Leeds United are cooking up something extra special - Lorimer

Lewis Cook
Lewis Cook
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Sometimes clubs pick up wins which are scrappy, scrambled and a little bit lucky. Then you get results like Derby County on Saturday which, quite frankly, are totally deserved.


You could argue that Derby had their chances or that Leeds United almost caved in at the start of the second half, but none of that should take anything away from the fact that the team were set up perfectly and carried out their instructions almost to the letter.

I talked last week about the lack of positivity in our performance against Sheffield Wednesday at Elland Road and I’ve got to hold my hands up and say that Derby away – a ground where we’re not used to getting anything – was a complete contrast.

The reason for that? An 18-year-old laddie by the name of Lewis Cook. He was absolutely superb and between him and Alex Mowatt, the midfield had the energy and the positivity which was lacking against Sheffield Wednesday.

For as long as I’ve been watching Cook, I’ve only ever had one complaint: that he rarely looks like getting amongst the goals. But that’s definitely starting to change. He’s being encouraged to get forward and to get into the box, looking for scraps and hunting for chances. Credit to Uwe Rosler for giving him that licence. It’s much safer – much easier – for a manager to make his midfielders hang back and leave the job of scoring goals to his strikers.

That’s something we can’t afford to do this season. Chris Wood is going to claim a decent number and Mirco Antenucci looks like an improved player, but this is a squad where goals have to come from midfield if we’re to have a go at the top six this season.

Tom Adeyemi found the net at Derby and his finish was purely down to ambition – the willingness to get forward, race into the box and see what came his way.

The tactics used on Saturday will suit our players more often than not. Wood’s a good centre-forward and pretty handy at holding the ball up and bringing it down, but he’s got to have runners going beyond his shoulder and looking to carry possession beyond him. Otherwise he’ll be isolated with no-one to feed.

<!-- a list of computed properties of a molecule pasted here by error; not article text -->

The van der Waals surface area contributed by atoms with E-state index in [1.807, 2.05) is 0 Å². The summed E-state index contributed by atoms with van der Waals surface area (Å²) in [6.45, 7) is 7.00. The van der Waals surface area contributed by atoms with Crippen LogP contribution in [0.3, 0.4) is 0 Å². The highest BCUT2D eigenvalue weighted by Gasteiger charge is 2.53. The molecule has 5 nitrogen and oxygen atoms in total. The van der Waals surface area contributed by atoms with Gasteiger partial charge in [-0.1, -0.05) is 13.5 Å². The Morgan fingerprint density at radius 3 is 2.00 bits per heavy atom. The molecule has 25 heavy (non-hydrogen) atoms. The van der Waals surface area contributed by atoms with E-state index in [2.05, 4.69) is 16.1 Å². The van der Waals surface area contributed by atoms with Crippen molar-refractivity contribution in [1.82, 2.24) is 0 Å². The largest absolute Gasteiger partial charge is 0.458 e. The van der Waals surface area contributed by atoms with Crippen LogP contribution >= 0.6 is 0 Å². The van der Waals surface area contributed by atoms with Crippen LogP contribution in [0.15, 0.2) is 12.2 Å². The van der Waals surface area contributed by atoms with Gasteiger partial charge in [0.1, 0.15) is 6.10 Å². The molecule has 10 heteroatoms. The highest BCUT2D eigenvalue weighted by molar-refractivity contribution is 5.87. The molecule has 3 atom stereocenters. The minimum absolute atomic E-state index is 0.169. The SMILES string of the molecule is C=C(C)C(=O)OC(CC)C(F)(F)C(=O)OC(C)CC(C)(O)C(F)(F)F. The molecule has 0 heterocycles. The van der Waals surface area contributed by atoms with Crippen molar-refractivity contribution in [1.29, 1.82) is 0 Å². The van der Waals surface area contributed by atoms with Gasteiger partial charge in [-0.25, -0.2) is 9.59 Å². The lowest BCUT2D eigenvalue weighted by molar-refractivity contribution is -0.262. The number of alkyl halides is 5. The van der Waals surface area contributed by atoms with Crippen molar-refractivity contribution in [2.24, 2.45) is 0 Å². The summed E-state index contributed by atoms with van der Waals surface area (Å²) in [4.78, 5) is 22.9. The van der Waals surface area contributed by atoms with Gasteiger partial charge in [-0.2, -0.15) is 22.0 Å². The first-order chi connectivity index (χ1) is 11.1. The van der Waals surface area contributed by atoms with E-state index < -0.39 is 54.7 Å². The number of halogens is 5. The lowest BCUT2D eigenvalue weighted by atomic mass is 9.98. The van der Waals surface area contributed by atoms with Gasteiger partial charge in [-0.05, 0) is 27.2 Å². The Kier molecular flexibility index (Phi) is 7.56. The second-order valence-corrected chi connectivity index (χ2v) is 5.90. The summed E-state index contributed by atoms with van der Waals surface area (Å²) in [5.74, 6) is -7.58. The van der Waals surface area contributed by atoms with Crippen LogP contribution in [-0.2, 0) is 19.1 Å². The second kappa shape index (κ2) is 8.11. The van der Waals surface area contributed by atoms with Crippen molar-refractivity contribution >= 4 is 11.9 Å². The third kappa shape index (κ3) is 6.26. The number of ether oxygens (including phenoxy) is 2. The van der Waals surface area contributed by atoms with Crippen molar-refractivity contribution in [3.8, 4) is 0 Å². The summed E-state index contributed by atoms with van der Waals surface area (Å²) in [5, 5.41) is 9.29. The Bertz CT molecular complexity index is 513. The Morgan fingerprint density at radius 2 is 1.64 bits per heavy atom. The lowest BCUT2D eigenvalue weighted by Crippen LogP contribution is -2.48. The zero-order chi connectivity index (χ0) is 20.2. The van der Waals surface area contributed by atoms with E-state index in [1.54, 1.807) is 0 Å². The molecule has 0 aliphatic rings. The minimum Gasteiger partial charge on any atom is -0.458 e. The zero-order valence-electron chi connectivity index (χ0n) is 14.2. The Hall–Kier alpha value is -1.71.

That was a key factor at Pride Park. Whenever we broke, we were breaking in numbers and into space. That started to get to Derby because they realised that they were struggling to contain the likes of Cook. The pressure was on them, especially in front of a big home crowd, and it was only at the start of the second half that they began to look like promotion candidates.

Cook, for me, is the most talented kid we’ve seen from the academy in a while. He’s got so many strings to his bow. His attitude is superb, and by that I mean his mentality and his confidence when it comes to getting on the ball and doing something with it.

Over the last three or four months I think he’s got stronger too; maybe not taller but definitely stronger!

But the biggest thing – and you can’t really teach this – is the way he runs at players and goes past them. It takes courage to do that because you always run the risk of losing possession and getting caught on the counter, but that’s his game and that’s what he looks most natural doing.

This kid could be very special if he carries on the way he’s going.

The player I’d really like to see come back into form is Sam Byram. I don’t know what’s happened to him in the past three or four games but he hasn’t been himself.

I can’t help wondering if the speculation in the transfer window had a bit of an effect on him. Maybe now that the window is closed he’ll be able to refocus and come good again.

I’m still not sure what Sam’s best position is. Is he a right-back or a winger?

He’s certainly intelligent enough to play in either role, but the one thing we were lacking before the end of the transfer window was another out-and-out wide man to complement Stuart Dallas, so the arrival of Jordan Botaka was good news.

It put the seal on what has been a positive summer.